- Don’t expect the highest level of education. Great candidates at the executive level may have a Bachelor’s degree or less, although they are still perfect for your role. Instead of writing ‘Master’s degree required,’ you may want to state ‘Master’s degree preferred.’ Remember: the cost of studying in the US is quite different from Europe. Adapt your expectations and be willing to look for opportunities.
Frequently Asked Questions
What are the most important skills needed for a US executive to work for a European company?
A successful cross-cultural executive possesses critical thinking skills, great adaptability, effortless communication tactics, and excellent problem-solving abilities. Your cross-cultural execs must be able to understand complex business scenarios in foreign countries and adapt to changing business conditions or emergent conditions. Listing these skills in your US job description helps candidates self-vet themselves for your particular position and make their way through the interview pipeline.
How can I make sure my job description is well-targeted for an American audience?
When writing a job listing that is targeted specifically to cross-cultural executives, you’ll want to consider your company’s culture and values. You can then focus on the skills and experience required for your specific position.
Additionally, make sure to rely on language that is easily understood by everyone. You should avoid using technical terms or phrases that US applicants may not understand. Instead, stick to simple and concrete words and avoid flowery descriptions.
Finally, rely on terminology that reflects the industry you’re looking for and avoid contemporary jargon that could skew search results. For example, the definition of a Corporate Controller may be different on one side of the Atlantic than the other. You need to talk with professionals who understand the context of this role in the US and can guide you to an appropriate title choice.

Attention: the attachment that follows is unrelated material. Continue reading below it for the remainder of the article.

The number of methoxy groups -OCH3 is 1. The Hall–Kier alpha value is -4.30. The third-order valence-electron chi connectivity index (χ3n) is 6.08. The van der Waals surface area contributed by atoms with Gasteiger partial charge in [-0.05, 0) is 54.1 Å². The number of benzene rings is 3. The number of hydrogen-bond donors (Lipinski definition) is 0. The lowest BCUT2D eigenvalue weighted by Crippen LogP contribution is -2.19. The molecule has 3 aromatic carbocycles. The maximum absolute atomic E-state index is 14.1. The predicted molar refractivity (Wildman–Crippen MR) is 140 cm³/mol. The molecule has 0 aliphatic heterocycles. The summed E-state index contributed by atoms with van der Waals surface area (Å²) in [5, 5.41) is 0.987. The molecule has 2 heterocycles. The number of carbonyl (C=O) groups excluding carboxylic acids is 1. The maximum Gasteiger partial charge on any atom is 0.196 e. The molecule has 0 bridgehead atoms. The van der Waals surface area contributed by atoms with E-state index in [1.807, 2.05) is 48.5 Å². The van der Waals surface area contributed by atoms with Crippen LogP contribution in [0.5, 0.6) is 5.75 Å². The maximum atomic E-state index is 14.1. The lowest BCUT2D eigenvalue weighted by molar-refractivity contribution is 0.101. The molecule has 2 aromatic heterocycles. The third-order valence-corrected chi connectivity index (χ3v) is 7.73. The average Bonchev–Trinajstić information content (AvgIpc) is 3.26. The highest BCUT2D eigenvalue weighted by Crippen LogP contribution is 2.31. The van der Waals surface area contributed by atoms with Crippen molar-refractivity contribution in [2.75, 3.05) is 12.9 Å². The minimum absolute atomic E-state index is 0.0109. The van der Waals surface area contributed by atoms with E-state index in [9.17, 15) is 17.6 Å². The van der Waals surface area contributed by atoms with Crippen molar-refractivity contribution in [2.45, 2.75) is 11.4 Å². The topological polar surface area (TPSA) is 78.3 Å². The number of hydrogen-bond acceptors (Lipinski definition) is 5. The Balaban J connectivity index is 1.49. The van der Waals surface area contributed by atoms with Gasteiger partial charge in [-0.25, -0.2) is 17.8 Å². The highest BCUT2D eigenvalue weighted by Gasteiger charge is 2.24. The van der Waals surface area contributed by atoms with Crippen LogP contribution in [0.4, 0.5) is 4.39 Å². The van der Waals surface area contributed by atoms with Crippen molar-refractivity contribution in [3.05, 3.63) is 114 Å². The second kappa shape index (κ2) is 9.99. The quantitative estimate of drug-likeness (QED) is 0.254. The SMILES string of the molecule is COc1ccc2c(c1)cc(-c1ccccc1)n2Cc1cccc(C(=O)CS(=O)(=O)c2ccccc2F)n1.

What information should I include in a US job description of my European company?
A US job description should reinforce and answer as many questions as it can about the role in question. This includes a heavy emphasis on benefits, culture, project, and mission statement. These four subjects should be mentioned prominently throughout the job description, as they are some of the most influential factors for employees to consider when deciding if a position is a good fit for them. In addition, clear writing can clarify any misunderstandings or miscommunications that occur between applicants and hiring managers.
By clearly outlining all duties and responsibilities in a US job description, you can avoid potential candidate conflict and mismatched talent acquisitions.
DSML Can Manage US Job Descriptions At Scale
Writing a US job description is not for the faint of heart. Depending on the position and business in question, it can be a time-intensive process that saps vital resources from your European business.
Thankfully, executive search recruiting firms can help you address all these concerns and more. European companies looking for US talent trust the team at DSML, one of the leading executive search firms in Boston and Chicago, who work alongside clients to evaluate job descriptions and suggest changes that result in the perfect explanation for prospective candidates.
With more than 15 years of industry experience in executive recruitment for European companies, DSML ensures that your cross-cultural recruitment job specification is both effective and inclusive. By writing to encompass the cultural differences of your target audience, you can ensure that your search is successful from the outset.
Be sure to read DSML Executive Search’s 4 Mistakes to Avoid in Attracting and Retaining Executive-Level Talent. If you are a European company expanding into the US and are seeking executive search firms in Boston, Chicago, or throughout the US, contact DSML today.